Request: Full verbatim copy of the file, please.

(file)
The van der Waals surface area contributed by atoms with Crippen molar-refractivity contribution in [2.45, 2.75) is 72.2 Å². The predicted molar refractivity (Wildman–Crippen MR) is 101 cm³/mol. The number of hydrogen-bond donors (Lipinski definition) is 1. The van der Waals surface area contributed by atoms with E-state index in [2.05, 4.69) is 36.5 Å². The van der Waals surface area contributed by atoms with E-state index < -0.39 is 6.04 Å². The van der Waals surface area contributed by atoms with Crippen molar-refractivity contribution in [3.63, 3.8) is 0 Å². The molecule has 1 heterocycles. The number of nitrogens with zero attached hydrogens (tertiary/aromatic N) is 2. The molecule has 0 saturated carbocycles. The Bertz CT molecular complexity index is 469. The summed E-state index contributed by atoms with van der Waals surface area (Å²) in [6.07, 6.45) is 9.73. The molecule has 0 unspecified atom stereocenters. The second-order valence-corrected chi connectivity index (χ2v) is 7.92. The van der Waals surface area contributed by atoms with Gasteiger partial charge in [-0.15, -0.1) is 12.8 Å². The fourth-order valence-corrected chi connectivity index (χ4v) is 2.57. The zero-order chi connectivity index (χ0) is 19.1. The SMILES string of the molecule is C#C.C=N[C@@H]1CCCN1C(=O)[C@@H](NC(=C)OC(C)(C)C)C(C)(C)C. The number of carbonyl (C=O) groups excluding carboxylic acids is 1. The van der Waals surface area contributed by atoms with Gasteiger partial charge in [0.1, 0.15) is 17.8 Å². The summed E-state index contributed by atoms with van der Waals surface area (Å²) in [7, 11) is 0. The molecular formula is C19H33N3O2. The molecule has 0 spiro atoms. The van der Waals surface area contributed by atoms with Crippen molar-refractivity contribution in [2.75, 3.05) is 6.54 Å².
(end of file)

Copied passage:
The van der Waals surface area contributed by atoms with Crippen molar-refractivity contribution in [2.45, 2.75) is 72.2 Å². The predicted molar refractivity (Wildman–Crippen MR) is 101 cm³/mol. The number of hydrogen-bond donors (Lipinski definition) is 1. The van der Waals surface area contributed by atoms with E-state index in [2.05, 4.69) is 36.5 Å². The van der Waals surface area contributed by atoms with E-state index < -0.39 is 6.04 Å². The van der Waals surface area contributed by atoms with Crippen molar-refractivity contribution in [3.63, 3.8) is 0 Å². The molecule has 1 heterocycles. The number of nitrogens with zero attached hydrogens (tertiary/aromatic N) is 2. The molecule has 0 saturated carbocycles. The Bertz CT molecular complexity index is 469. The summed E-state index contributed by atoms with van der Waals surface area (Å²) in [6.07, 6.45) is 9.73. The molecule has 0 unspecified atom stereocenters. The second-order valence-corrected chi connectivity index (χ2v) is 7.92. The van der Waals surface area contributed by atoms with Gasteiger partial charge in [-0.15, -0.1) is 12.8 Å². The fourth-order valence-corrected chi connectivity index (χ4v) is 2.57. The zero-order chi connectivity index (χ0) is 19.1. The SMILES string of the molecule is C#C.C=N[C@@H]1CCCN1C(=O)[C@@H](NC(=C)OC(C)(C)C)C(C)(C)C. The number of carbonyl (C=O) groups excluding carboxylic acids is 1. The van der Waals surface area contributed by atoms with Gasteiger partial charge in [0.1, 0.15) is 17.8 Å². The summed E-state index contributed by atoms with van der Waals surface area (Å²) in [7, 11) is 0. The molecular formula is C19H33N3O2. The molecule has 0 spiro atoms. The van der Waals surface area contributed by atoms with Crippen molar-refractivity contribution in [2.75, 3.05) is 6.54 Å².